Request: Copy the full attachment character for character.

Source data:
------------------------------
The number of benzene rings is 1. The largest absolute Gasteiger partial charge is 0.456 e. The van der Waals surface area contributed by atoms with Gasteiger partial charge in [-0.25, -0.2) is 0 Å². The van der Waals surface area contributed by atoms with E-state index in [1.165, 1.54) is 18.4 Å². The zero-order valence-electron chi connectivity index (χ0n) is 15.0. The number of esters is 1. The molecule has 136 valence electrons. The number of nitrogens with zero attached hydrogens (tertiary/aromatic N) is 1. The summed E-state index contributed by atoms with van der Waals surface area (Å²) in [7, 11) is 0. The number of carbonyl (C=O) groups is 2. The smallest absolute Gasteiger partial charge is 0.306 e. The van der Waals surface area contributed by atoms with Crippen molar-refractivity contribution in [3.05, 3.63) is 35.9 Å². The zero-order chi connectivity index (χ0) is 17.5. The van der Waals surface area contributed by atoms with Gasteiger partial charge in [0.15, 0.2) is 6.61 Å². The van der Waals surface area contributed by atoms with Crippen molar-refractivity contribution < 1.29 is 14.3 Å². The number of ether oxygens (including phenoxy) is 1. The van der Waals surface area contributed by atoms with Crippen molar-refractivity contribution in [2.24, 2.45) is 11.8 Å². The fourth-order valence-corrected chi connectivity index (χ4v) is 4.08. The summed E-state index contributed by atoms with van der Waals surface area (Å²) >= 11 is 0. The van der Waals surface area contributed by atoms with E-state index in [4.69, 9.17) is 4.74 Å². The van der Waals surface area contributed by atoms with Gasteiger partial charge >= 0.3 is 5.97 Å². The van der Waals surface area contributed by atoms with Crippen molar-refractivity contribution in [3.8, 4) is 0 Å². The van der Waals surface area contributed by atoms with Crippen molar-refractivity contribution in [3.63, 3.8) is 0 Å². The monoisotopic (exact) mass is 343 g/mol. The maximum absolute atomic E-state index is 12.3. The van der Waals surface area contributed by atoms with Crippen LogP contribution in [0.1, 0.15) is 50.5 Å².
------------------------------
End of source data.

The number of benzene rings is 1. The largest absolute Gasteiger partial charge is 0.456 e. The van der Waals surface area contributed by atoms with Gasteiger partial charge in [-0.25, -0.2) is 0 Å². The van der Waals surface area contributed by atoms with E-state index in [1.165, 1.54) is 18.4 Å². The zero-order valence-electron chi connectivity index (χ0n) is 15.0. The number of esters is 1. The molecule has 136 valence electrons. The number of nitrogens with zero attached hydrogens (tertiary/aromatic N) is 1. The summed E-state index contributed by atoms with van der Waals surface area (Å²) in [7, 11) is 0. The number of carbonyl (C=O) groups is 2. The smallest absolute Gasteiger partial charge is 0.306 e. The van der Waals surface area contributed by atoms with Crippen molar-refractivity contribution in [3.05, 3.63) is 35.9 Å². The zero-order chi connectivity index (χ0) is 17.5. The van der Waals surface area contributed by atoms with Gasteiger partial charge in [0.15, 0.2) is 6.61 Å². The van der Waals surface area contributed by atoms with Crippen molar-refractivity contribution < 1.29 is 14.3 Å². The number of ether oxygens (including phenoxy) is 1. The van der Waals surface area contributed by atoms with Crippen molar-refractivity contribution in [2.24, 2.45) is 11.8 Å². The fourth-order valence-corrected chi connectivity index (χ4v) is 4.08. The summed E-state index contributed by atoms with van der Waals surface area (Å²) >= 11 is 0. The van der Waals surface area contributed by atoms with E-state index in [4.69, 9.17) is 4.74 Å². The van der Waals surface area contributed by atoms with Gasteiger partial charge >= 0.3 is 5.97 Å². The van der Waals surface area contributed by atoms with Crippen molar-refractivity contribution in [3.8, 4) is 0 Å². The van der Waals surface area contributed by atoms with Crippen molar-refractivity contribution in [3.63, 3.8) is 0 Å². The monoisotopic (exact) mass is 343 g/mol. The maximum absolute atomic E-state index is 12.3. The van der Waals surface area contributed by atoms with Crippen LogP contribution in [0.1, 0.15) is 50.5 Å².